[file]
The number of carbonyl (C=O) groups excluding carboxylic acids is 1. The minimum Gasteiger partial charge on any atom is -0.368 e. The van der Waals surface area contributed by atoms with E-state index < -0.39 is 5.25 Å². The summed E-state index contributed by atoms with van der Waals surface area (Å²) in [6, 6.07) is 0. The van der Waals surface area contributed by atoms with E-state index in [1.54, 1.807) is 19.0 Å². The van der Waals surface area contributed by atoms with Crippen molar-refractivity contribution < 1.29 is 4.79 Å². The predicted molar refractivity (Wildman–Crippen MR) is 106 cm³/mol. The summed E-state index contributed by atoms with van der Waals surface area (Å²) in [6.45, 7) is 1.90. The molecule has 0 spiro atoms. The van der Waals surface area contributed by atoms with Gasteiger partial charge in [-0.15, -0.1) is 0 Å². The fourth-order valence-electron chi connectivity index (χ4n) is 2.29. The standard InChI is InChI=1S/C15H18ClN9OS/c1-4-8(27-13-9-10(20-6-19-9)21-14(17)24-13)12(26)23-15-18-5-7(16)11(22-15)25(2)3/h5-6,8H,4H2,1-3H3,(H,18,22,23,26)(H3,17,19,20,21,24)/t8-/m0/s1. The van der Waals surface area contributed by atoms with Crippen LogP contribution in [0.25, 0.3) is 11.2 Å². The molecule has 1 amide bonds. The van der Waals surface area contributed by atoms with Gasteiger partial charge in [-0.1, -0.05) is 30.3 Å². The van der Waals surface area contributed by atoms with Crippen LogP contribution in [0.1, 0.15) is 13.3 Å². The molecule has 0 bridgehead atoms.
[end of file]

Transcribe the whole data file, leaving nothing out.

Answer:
The number of carbonyl (C=O) groups excluding carboxylic acids is 1. The minimum Gasteiger partial charge on any atom is -0.368 e. The van der Waals surface area contributed by atoms with E-state index < -0.39 is 5.25 Å². The summed E-state index contributed by atoms with van der Waals surface area (Å²) in [6, 6.07) is 0. The van der Waals surface area contributed by atoms with E-state index in [1.54, 1.807) is 19.0 Å². The van der Waals surface area contributed by atoms with Crippen molar-refractivity contribution < 1.29 is 4.79 Å². The predicted molar refractivity (Wildman–Crippen MR) is 106 cm³/mol. The summed E-state index contributed by atoms with van der Waals surface area (Å²) in [6.45, 7) is 1.90. The molecule has 0 spiro atoms. The van der Waals surface area contributed by atoms with Gasteiger partial charge in [-0.15, -0.1) is 0 Å². The fourth-order valence-electron chi connectivity index (χ4n) is 2.29. The standard InChI is InChI=1S/C15H18ClN9OS/c1-4-8(27-13-9-10(20-6-19-9)21-14(17)24-13)12(26)23-15-18-5-7(16)11(22-15)25(2)3/h5-6,8H,4H2,1-3H3,(H,18,22,23,26)(H3,17,19,20,21,24)/t8-/m0/s1. The van der Waals surface area contributed by atoms with Crippen LogP contribution in [0.25, 0.3) is 11.2 Å². The molecule has 1 amide bonds. The van der Waals surface area contributed by atoms with Gasteiger partial charge in [-0.1, -0.05) is 30.3 Å². The van der Waals surface area contributed by atoms with Crippen LogP contribution in [0.1, 0.15) is 13.3 Å². The molecule has 0 bridgehead atoms.